Apparatus for treating water
A method and apparatus for treating contaminated water without addition of chemical agents. A treatment zone is provided, having water-impermeable bottom and side walls, the bottom sloping stepwise from an input end to an output end. Soil is disposed within the treatment zone, and plants are grown therein. Contaminated water is applied to the input end of the treatment zone and flows through the soil to the output end, thereby being treated by the soil and providing nutrients to the plants. Treated water is collected in a collection area at the bottom of the output end, from where it is removed for use.
The present invention relates to the field of water treatment, and more particularly to the field of water treatment methods and apparatus in which treatment is carried out without the addition of chemical agents.
Treatment of waste water presents an ongoing problem to all communities. Following standard established by local, state, and federal agencies, communities cannot discharge raw waste water into streams, rivers, or the like. Water treatment facilities, however, often require large capital expenditures, imposing severe burdens upon the communities involved. Most purification methods now in service treat waste water in ponds, tanks, or the like, with chemical agents being added to accomplish sterilization or purification. Not only are such methods expensive, but also the water cannot be put to any useful purpose during the period of treatment, and, particularly in arid areas, that requirement poses an additional burden upon the community.
Therefore, a pressing need exists to provide a water treatment method that is relatively inexpensive compared to existing methods and which also allows a community to receive benefit from the water during the treatment process.SUMMARY OF THE INVENTION
It is an object of the present invention to provide a method for treating water without requiring the addition of chemical agents.
A further object of this invention is a method for treating water that does not require the installation of large facilities.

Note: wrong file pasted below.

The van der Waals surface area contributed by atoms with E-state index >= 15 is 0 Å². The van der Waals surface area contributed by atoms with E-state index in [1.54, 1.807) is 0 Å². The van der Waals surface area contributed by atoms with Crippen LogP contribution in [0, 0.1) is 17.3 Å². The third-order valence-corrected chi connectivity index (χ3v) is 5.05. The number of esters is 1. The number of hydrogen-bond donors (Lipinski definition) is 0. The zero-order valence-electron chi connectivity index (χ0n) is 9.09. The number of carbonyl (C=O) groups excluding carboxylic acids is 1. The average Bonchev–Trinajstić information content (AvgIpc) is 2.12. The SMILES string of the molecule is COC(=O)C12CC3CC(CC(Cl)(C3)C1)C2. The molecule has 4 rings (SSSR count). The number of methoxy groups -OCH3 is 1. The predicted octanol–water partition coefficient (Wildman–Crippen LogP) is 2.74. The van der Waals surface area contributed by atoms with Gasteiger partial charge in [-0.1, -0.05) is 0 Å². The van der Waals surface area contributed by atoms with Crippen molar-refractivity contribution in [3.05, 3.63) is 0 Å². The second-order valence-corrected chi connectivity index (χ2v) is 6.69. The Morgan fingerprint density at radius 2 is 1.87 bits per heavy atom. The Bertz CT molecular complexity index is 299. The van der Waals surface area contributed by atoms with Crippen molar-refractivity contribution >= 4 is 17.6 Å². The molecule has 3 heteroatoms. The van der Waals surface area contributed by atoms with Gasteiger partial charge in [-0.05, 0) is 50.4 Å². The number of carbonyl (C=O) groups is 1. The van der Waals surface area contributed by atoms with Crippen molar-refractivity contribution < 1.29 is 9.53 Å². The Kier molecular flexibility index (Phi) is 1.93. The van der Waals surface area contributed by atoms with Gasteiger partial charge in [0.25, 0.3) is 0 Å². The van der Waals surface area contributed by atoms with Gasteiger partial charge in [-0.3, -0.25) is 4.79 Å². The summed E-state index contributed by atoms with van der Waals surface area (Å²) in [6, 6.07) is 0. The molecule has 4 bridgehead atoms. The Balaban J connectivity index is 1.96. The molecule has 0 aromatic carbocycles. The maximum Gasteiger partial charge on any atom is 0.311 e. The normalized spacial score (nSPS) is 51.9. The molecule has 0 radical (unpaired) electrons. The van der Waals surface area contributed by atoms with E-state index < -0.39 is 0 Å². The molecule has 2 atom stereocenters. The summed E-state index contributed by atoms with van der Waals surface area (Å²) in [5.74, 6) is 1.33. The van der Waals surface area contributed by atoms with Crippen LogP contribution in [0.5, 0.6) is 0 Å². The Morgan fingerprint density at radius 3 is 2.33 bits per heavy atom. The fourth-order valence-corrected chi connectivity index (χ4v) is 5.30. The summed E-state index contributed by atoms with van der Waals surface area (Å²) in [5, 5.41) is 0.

A further object of this invention is a method for treating water that allows a community to receive benefit from the water during the treatment process.
Yet another object of the present invention is apparatus for treating water that requires little expenditure of capital, yet allows water treatment without the addition of chemical agents.
These and other objects are accomplished by the present invention. The water treatment system disclosed herein includes a treatment zone having waterimpermeable bottom and side partitions. The bottom partitions are arranged in stepwise or slantwise fashion to descend from an input end to an output end, with a collection area, which may be filled with a porous material such as gravel provided at the bottom portion of the output end. The treatment zone is filled with soil, and plants are grown therein, with plant types selected according to the climatic conditions of the particular location and with regard to the depth of the treatment zone at the growing site. For example, the input end could contain plants requiring little root depth, such as grasses, while the output end could contain deep-rooted plants, such as trees.
Waste water is collected in a tank and then applied to the soil at the input end of the treatment zone. Application of additional waste water, coupled with the force of gravity, causes the water to flow from the input end to the output end of the treatment zone, and as it does so, the water interacts with and is treated by the soil. Treated water is collected in the collection area and removed from the treatment zone for reuse. During the treatment process, the plants within the treatment zone make use of the water thus provided, offering the possibility for the community to receive a benefit from the water during the treatment process, in the form of parks, greenbelts, or growing animal feed.
As should be clear, this method does not require the provision of large-scale capital assets. The method is simple, beneficial, and easy to install.BRIEF DESCRIPTION OF THE DRAWINGS
FIG. 1 is a cross-sectional side view of an embodiment of the present invention;
FIG. 2 is a cross-sectional end-on view of the embodiment shown, taken along the plane II--II of FIG. 1.DESCRIPTION OF A PREFERRED EMBODIMENT